Investors Look to Secondary Real Estate Markets

Byron Carlock of PwC shares why investors are looking beyond primary real estate markets.

Real Estate in Austin

After analyzing trends in 78 leading North American markets, experts at PricewaterhouseCoopers (PwC) and Urban Land Institute revealed the top 10 real estate markets to keep an eye on in 2018. While the United States’ six primary markets—New York City, Boston, D.C., Miami, Los Angeles, and San Francisco—have long held considerable appeal for those considering a move, they were edged out of the top spots by secondary markets like Seattle, Austin, and Salt Lake City. Driven by the desire to find a better standard of living and less-expensive rent, individuals are increasingly settling down in secondary markets.

And investors are starting to follow suit. One investor surveyed for the report noted, “Traditional gateway markets have gotten so competitive that we are looking at adjacent submarkets and the top secondary markets.” Only one primary market (Los Angeles) made the top 10 in this year’s study, while secondary markets and markets adjacent to primary or gateway markets proved more popular.

According to Byron Carlock, PwC’s U.S. real estate practice leader, interest in secondary markets skyrocketed from 2002 to 2007 due to the rise in debt and equity capital that flowed into the market. After the global financial crisis, it returned to the relative safety of primary markets. But it seems the tides are slowly shifting again. “Interest in secondary markets has been gradually increasing since 2012,” Carlock notes.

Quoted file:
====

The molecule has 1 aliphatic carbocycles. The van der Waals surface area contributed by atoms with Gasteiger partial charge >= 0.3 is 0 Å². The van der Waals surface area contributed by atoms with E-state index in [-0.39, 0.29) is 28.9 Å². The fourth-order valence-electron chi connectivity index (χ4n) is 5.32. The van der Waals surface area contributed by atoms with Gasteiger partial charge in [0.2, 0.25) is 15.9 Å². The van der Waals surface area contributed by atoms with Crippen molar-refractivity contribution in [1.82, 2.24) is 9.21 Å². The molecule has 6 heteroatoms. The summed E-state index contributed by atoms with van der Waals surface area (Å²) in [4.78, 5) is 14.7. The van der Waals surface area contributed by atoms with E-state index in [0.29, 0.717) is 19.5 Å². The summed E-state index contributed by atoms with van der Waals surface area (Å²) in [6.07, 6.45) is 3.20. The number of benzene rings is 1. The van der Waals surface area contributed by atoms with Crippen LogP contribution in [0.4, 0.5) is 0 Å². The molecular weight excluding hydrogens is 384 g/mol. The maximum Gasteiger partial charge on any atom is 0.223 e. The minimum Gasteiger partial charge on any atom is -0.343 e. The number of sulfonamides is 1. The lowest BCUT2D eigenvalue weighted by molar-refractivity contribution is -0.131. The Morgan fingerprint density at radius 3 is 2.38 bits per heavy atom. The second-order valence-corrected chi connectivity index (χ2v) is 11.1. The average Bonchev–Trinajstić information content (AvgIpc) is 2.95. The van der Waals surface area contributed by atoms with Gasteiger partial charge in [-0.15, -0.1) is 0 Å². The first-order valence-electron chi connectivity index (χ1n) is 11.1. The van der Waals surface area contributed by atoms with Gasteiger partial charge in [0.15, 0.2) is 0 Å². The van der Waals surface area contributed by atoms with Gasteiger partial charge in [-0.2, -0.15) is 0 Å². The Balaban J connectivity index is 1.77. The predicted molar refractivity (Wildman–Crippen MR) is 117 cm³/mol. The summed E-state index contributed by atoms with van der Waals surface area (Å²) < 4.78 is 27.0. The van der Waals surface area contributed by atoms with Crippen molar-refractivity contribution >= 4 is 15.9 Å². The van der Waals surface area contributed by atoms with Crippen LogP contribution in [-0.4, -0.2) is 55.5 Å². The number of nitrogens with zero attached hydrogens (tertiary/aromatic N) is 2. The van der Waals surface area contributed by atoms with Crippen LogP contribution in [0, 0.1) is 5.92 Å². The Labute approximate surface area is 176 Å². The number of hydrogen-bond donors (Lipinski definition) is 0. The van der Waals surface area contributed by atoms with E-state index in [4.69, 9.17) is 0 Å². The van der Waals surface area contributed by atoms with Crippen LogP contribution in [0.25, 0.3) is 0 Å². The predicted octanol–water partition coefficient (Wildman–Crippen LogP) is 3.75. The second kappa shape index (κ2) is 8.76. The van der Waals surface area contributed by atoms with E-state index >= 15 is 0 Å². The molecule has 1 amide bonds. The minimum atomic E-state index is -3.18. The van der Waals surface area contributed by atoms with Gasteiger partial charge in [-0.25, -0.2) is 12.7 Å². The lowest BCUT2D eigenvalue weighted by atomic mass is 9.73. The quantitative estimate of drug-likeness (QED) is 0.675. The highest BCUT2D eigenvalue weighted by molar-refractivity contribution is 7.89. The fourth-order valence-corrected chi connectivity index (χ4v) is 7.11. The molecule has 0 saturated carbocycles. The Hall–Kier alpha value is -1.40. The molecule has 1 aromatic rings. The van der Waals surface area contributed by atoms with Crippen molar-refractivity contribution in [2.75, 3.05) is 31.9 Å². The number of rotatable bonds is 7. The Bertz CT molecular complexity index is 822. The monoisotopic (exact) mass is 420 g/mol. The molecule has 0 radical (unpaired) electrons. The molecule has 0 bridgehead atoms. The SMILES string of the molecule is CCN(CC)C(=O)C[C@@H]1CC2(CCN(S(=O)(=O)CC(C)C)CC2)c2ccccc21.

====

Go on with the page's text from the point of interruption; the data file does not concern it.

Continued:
Investor interest in secondary markets is fueled by higher expected return, growth potential, and often necessity. “Domestic investors, priced out of the primary markets, have begun to look for investment opportunities in secondary markets,” Carlock says. “The higher expected return is often driven by the lower investment amount due to less competition for assets in secondary markets. The growth potential is attributed to the faster economic growth that characterizes the top secondary markets. The belief is that the asset will experience higher income growth as long as the amount of new supply delivered to the market remains under control.”

Foreign capital continues to favor the six primary markets—but Carlock believes this will change over time as secondary markets continue to become more attractive. “Secondary markets will simply continue to elevate their status in the capital markets, each with different reasons. The appeal of Texas and Tennessee as business-friendly states from a taxation perspective and the desirable quality of life in places like Denver, Nashville, and Charleston are reflected by migration inland to these locations,” Carlock says. “Similarly, those cities that offer ‘quality of life’ metrics will continue to be elevated as city leadership focuses on attributes that make the city attractive for the future—educated workforce, vibrant cultural community, transit, international airport, and security.”

Of course, it remains to be seen whether the trend will continue. “Secondary market investment is only proven credible in the capital markets when liquidity is available amidst a downturn—that will be the test,” Carlock says.

More Spaces

Comments